Consumer products conglomerate Unilever wants to sell its butter substitutes, which include Country Crock and I Can’t Believe It’s Not Butter in the United States, to another company. Why would it want to get rid of two such recognizable brands? Sales aren’t great, because Americans and consumers in other developed countries are losing their taste for buttery spreads.
“We need to accelerate our plans to unlock further value, faster,” CEO Paul Polman told reporters this week, according to Dow Jones. Why does the company suddenly need to unlock its value? The company recently turned down a $143 billion takeover offer from Kraft Heinz, and now has to prove that staying single was a good choice.
For decades, as a country, we actually ate more margarine than butter, the Associated Press explains. Butter took the lead back in 2005, and has taken a greater share of the buttery-spread business since. McDonald’s even switched to using butter instead of margarine in its breakfast items nationwide, a change that took six months to complete as the company used up its stockpiles of margarine.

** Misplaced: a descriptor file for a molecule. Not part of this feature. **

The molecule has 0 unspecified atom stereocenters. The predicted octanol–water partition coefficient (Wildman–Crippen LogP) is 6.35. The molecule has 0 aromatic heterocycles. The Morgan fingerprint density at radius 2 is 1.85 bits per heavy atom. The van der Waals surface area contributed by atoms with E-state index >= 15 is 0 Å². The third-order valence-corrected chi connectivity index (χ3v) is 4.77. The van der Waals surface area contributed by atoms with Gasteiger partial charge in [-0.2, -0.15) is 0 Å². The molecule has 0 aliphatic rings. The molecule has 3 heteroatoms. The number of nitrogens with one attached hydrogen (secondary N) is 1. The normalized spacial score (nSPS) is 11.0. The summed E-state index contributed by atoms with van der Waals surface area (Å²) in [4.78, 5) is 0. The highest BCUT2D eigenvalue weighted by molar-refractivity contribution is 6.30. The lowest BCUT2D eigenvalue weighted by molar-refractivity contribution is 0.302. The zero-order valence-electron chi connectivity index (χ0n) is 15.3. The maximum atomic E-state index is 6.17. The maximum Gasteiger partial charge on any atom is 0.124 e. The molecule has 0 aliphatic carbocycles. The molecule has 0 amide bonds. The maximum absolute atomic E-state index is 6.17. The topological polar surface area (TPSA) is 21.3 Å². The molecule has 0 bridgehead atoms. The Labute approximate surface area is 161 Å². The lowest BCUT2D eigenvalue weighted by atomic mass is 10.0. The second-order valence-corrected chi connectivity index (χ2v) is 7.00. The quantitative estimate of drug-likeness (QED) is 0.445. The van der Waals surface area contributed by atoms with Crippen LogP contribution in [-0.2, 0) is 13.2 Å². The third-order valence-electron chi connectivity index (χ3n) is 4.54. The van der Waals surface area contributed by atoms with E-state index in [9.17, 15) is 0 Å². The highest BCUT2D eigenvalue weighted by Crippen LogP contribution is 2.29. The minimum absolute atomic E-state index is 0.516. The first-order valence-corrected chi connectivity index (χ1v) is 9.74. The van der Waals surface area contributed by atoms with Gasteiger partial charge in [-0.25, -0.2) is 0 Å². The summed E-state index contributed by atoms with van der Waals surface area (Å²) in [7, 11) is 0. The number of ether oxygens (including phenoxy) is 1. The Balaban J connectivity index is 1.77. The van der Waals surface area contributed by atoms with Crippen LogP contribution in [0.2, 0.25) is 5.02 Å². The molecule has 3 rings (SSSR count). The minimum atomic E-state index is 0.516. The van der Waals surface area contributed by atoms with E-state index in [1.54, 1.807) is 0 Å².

As research about the health effects of trans fats entered the public consciousness, margarine began to fall out of favor. Brands changed their ingredients to remove the offending substances, including Unilever’s Country Crock, and readers complained that the products simply didn’t taste right. (In actual tests, Consumerist editors and a sensory panel at our sibling publication, Consumer Reports, agreed.)
The question is: Are there potential buyers out there for once-popular margarine brands? Fellow mega-food conglomerate ConAgra already has products like Parkay and Blue Bonnet. Kraft Heinz doesn’t appear to have anything similar in its massive U.S. brand portfolio, but would it want to take on a line of products that consumers are growing less interested in?